Missiles next door: Book tells the story behind the arming of America's farmland
The end of the world could have begun in Belt or Wall, S.D., or Minot, N.D., or Cheyenne, Wyo.
“Widespread public acquiescence was needed to bury 1,000 ICBMs in the heartland.
Throughout the decades of the Cold War, public support for nuclear deterrence and
its instruments had to be continually cultivated and bolstered,” she wrote. “It took
work to make Minutemen acceptable and invisible across the plains.
“Yet there is no evidence that the United States needed so many missiles. More
damning is the fact that the United States, in deciding to pursue the Minuteman
program, accelerated the arms race,” she wrote. “Before the Minuteman, the United States
had missile superiority; after Minuteman deployment the United States had overkill.”
The Minutemen were supposed to be $1.1 million to $500,000 each, a savings over
Titan at $20 million a pop. Yet when the first missiles were built, they came in at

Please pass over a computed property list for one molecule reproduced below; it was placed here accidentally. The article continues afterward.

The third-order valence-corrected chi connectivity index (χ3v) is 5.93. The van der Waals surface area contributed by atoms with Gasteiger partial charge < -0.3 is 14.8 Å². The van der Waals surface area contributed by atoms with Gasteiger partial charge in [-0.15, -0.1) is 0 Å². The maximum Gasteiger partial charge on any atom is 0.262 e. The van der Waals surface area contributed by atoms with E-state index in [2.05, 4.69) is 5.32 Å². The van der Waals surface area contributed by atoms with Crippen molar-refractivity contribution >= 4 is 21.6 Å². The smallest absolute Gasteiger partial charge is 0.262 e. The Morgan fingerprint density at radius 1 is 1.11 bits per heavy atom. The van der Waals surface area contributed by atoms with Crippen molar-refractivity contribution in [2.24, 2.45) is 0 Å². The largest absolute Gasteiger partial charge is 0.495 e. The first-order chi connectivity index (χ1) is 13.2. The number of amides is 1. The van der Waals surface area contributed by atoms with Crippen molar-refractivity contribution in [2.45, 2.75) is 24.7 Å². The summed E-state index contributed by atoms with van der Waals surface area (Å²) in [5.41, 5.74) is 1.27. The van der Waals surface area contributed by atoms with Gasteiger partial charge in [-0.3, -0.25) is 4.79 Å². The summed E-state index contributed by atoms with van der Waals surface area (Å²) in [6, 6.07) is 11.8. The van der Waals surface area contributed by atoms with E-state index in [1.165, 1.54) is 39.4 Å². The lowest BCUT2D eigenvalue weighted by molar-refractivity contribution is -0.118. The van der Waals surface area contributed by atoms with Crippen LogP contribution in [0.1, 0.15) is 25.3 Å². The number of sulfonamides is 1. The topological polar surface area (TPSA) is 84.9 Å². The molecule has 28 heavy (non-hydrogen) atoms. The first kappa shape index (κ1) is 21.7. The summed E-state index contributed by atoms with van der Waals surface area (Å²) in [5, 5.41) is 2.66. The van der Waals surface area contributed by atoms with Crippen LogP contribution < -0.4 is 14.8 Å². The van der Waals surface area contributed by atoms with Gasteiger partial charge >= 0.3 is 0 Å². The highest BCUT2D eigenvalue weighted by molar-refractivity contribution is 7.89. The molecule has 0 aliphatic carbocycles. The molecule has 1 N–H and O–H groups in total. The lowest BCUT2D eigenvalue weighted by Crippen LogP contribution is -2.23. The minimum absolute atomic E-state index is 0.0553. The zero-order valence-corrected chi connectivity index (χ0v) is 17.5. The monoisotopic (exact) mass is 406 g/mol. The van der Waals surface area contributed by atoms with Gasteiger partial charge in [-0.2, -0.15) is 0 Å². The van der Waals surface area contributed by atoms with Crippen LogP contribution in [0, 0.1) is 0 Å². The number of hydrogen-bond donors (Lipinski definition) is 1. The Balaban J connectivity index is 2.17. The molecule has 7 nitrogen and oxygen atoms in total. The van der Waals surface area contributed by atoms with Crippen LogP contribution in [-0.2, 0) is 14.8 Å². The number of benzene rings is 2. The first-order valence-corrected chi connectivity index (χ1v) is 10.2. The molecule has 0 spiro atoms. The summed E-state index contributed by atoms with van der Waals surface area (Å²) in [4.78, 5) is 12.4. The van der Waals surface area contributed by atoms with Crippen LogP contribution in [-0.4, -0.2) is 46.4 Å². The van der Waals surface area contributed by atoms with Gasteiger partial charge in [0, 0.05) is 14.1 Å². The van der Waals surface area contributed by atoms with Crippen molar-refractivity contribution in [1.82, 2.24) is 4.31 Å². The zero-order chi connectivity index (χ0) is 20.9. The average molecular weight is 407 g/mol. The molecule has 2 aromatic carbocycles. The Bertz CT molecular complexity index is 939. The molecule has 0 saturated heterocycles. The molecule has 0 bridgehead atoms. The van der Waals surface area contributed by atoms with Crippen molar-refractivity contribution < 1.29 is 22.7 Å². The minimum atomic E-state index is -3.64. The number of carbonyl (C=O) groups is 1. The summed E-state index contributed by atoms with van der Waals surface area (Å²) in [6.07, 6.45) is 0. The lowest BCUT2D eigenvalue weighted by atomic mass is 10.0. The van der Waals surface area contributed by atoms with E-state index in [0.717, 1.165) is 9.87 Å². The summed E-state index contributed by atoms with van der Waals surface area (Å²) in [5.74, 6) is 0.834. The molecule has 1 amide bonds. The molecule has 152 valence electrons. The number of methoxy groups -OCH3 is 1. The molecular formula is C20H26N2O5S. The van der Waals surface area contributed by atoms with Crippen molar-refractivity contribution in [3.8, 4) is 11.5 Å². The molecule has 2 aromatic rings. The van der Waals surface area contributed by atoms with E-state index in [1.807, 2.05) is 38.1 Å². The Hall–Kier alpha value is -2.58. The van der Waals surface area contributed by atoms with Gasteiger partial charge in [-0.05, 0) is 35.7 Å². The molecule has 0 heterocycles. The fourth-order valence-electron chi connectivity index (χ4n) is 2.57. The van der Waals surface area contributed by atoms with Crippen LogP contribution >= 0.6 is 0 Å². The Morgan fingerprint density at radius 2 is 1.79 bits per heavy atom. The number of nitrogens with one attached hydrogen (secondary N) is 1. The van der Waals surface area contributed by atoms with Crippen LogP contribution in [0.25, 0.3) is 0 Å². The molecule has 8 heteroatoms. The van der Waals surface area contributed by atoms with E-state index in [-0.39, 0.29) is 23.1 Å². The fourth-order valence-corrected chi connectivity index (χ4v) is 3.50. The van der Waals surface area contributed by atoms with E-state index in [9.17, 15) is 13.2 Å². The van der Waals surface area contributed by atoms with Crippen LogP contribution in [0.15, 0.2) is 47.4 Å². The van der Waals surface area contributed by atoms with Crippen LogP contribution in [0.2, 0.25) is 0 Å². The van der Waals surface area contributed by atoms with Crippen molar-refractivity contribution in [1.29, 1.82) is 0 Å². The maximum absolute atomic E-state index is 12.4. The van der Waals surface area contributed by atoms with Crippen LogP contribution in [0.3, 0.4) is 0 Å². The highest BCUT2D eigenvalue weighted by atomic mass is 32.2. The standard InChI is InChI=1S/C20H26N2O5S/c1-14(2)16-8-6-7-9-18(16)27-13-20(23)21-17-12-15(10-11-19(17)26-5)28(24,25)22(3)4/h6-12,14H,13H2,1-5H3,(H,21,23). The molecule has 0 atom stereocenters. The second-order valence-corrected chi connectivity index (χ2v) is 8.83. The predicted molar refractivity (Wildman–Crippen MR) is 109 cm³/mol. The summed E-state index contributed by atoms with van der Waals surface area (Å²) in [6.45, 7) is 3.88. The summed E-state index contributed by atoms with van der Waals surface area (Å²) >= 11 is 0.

$35 million — not counting 50 years of maintenance.
The Minuteman installation required a cable trench across my parents farm.
It is one of my fondest memories of my father, chewing out the Colonel in charge and
the Colonel agreeing that the Air Force owed much compensation for the damage done.
These appear still functioning. We see a semi with minute man plastered in big letters on the side parked inside the wire fence several times a year. Hard to hide that lol. There are two within 15 miles of our farm.
Many of the ones in western SD have been emptied.
My Dad wired (IBEW electrician)some of these many years ago out of Cheyenne.